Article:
Ramadan: A Fact Sheet For Teachers and Parents

Islam is one of the world's major religions, and is the final link in the Judeo-Christian-Islamic tradition of monotheism (belief in One God). Islam has two major religious celebrations.
One of them, known as Eid al-Adha (Festival of Sacrifice), takes place during the time of the Hajj, or annual pilgrimage to the city of Mecca (in modern-day Saudi Arabia).
The other celebration occurs after the completion of Ramadan, the Islamic month during which Muslims (believers in Islam) fast daily from dawn to sunset as part of an effort towards self-purification and betterment. This holiday is known as Eid al-Fitr (Festival of Breaking the Fast).

The Lunar Calendar
Among the most important duties for a Muslim is fasting during the Islamic month of Ramadan, which is the ninth of the twelve months in the Islamic lunar calendar.
Muslims use a lunar calendar for many of their religious observances. A new month in the lunar calendar is determined by the appearance of a new crescent moon.
As a result, dates of events in the Islamic lunar year "move forward" about 11 days every year.

The Importance of Ramadan
Ramadan is important for Muslims is because it is believed to be the month in which the first verses of the Holy Qur’an (the divine scripture) were revealed by Allah (God) to Prophet Muhammad (570-632 C.E.).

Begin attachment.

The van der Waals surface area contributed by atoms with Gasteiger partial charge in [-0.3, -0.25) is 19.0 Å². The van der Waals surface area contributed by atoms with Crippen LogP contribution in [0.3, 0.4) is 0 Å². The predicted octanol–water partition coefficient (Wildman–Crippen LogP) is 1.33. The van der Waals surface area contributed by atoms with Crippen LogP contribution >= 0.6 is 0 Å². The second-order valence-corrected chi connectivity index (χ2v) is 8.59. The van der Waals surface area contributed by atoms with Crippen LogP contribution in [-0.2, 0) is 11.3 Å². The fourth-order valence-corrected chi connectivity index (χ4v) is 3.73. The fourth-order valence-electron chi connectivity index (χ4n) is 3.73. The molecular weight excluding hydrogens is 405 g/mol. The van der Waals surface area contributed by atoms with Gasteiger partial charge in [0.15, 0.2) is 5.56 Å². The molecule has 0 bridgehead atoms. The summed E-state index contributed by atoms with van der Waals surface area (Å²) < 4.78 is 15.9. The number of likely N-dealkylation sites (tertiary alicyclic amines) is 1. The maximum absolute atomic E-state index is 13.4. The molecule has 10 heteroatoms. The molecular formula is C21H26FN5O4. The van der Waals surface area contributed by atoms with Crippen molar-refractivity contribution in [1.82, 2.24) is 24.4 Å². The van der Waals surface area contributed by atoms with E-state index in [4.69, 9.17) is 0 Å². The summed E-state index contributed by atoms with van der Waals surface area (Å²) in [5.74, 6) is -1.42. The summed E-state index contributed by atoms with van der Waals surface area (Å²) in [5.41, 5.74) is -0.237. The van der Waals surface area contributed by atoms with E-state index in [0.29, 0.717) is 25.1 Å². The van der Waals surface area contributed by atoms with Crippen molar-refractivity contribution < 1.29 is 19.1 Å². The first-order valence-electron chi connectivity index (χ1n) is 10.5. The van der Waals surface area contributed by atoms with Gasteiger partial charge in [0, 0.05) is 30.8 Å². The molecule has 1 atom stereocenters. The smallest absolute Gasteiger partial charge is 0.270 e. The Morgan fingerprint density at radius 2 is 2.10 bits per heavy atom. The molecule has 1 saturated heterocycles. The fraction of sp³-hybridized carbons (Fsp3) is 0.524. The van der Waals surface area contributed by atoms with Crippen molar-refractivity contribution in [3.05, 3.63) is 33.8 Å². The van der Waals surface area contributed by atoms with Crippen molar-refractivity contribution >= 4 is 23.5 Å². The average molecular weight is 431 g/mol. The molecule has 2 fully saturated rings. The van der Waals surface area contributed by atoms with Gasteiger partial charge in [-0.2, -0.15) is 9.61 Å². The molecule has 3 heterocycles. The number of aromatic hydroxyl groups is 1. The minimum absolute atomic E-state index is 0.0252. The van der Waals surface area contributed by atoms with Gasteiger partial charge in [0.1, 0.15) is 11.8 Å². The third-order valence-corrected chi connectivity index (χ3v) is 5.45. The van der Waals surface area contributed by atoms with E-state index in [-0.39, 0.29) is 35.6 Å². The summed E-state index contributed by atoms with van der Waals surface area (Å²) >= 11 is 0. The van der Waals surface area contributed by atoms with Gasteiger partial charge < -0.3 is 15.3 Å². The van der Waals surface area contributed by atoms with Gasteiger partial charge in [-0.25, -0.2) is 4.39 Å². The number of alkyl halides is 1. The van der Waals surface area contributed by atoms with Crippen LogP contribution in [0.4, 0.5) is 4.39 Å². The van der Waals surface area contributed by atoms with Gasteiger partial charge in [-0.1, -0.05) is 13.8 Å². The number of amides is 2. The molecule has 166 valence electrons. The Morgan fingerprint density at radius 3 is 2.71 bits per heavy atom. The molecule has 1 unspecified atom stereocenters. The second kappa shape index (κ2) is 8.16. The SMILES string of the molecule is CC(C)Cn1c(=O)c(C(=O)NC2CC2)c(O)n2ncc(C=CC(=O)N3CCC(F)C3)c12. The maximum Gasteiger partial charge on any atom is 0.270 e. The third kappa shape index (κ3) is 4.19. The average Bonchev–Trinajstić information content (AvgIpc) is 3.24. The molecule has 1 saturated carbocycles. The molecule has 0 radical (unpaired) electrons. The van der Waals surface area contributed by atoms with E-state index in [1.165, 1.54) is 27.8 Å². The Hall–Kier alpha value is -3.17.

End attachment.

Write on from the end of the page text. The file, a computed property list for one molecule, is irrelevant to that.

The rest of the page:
Muslims consider the Qur’an to be God's speech recorded in the Arabic language, and transmitted to humanity through Muhammad, who is considered the last of the prophets.
This tradition of God-chosen prophets or messengers is believed to include such figures as Adam, Noah, Abraham, Moses, David, and Jesus.

During Ramadan, Muslims fast from dawn to sunset every day. This means not consuming food and drink, including water, during the daylight hours.
For married adults, it also includes refraining from marital relations during the hours of fasting (i.e. the daylight hours).

In the Arabic language, fasting is known as Sawm. Muslims arise early in the morning during Ramadan to have a pre-dawn breakfast meal, known as Suhoor. At the end of the day, the fast is completed by taking the Iftar meal, which usually includes dates, fresh fruits, appetizers, beverages and dinner.